Jeers to whoever is in charge of security at the Rite Aid Pharmacy in Livermore Falls. Or, more fittingly, whoever is not in charge of security there.
The shop has been robbed three times in six years, moving 12,000 prescription drugs, including narcotic pills, to the street.
In 2004, 5,000 pills were stolen. In 2009, another 5,000-plus pills were taken. Another 2,000 were stolen last Sunday.
According to police, the suspects entered the store, grabbed the pills and were gone within minutes each time.
Once, we understand. Twice raises an eyebrow. Three times is inexcusable.
Never mind the loss to the store and the potential of cost being passed on to customers. The real crime here is not securing the narcotics well enough to keep them off the street, where they will be used and abused. Sold and consumed.
It’s not like Livermore Falls is a center of crime. It’s a town of some 1,600 hardworking people who rely on Rite Aid to provide prescriptions, and rely on the store to keep the drugs secure.
Rite Aid does well at the former, and is dismal at the latter.
Raise a glass and cheer the Maine Legislature and Gov. John Baldacci for their collective pro-business reversal making it easier for certain shops to hold wine- and beer-tasting events.
Last year, the Legislature enacted a law making it illegal to hold tastings in any area where there may be the possibility the pouring and tasting could be viewed by young children. Lawmakers believed they were protecting children from the unsightly vision of an adult of legal age tipping back a glass of wine or sipping a beer.
The law did nothing to shield children’s eyes from adults drinking in restaurants, just shops where an adult may buy a bottle of wine or a six-pack of beer.
To comply with that law, wine boutiques were pasting sheets of newspaper up on windows in case any child walked past and was exposed to the horror of a tasting.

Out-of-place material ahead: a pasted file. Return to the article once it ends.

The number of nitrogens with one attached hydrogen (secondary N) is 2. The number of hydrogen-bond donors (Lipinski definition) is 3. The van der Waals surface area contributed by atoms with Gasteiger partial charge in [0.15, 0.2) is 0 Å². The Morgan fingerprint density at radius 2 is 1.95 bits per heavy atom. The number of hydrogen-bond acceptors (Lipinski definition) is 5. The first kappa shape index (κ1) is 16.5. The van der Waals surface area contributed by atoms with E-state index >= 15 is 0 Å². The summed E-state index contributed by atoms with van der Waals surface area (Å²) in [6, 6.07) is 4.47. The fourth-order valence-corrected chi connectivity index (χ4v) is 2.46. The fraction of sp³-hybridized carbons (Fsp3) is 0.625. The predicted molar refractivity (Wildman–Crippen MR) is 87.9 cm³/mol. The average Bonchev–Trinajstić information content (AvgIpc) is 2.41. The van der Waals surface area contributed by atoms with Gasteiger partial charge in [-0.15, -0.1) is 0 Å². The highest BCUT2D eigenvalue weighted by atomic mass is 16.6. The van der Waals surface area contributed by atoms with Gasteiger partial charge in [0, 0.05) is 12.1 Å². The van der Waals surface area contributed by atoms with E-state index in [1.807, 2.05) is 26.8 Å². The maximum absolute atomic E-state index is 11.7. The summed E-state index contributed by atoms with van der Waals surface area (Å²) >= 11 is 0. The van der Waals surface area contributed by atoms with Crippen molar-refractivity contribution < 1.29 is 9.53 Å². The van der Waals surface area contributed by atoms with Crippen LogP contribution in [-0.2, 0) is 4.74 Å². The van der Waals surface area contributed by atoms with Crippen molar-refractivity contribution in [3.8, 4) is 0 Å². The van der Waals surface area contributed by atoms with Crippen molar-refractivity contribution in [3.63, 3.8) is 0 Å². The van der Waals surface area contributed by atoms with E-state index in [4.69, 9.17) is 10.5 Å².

This year, recognizing the foolishness of such rigid protection in stores while children can and do see more drinking in restaurants — and perhaps at home — the Committee on Legal and Veterans Affairs amended the law allowing tastings to be held in full view.
Shops are now required to post notice of a tasting at least seven days before the event. That, committee members figured, was sufficient warning to protect the children. And the business.
Jeers to the scheme to publish paid comments, on a first-come, first-served basis, in the Maine Citizen’s Guide to the Referendum Election.
The guide is a publication of the Secretary of State’s Office and will cap the comments — by citizens, PACS or corporations — at three for and three against each referendum. Keeping that balance seems fair, but requiring a $500 payment to publish is just plain weird.
We understand the fee will be used to offset the cost of publication, but it will also unfairly tilt this “citizen” guide toward comments from PACs and corporations that can afford the fee and are motivated by an agenda to get published.
The guide is a good idea because it will contain, in a single place, the content of each referendum and its underlying legislation, an explanation of a “yes” or “no” vote, an analysis of debt service or other cost, and an estimate on the long-term fiscal impact.
Good. Leave it at that.
If comments are deemed so vital to the guide, publish the facts in print and establish an online forum for comments. Letting everyone have their say, without setting a minimum fee to be heard or creating a rush to be heard first, is more democratic and will serve as a better citizen guide to the referendum election.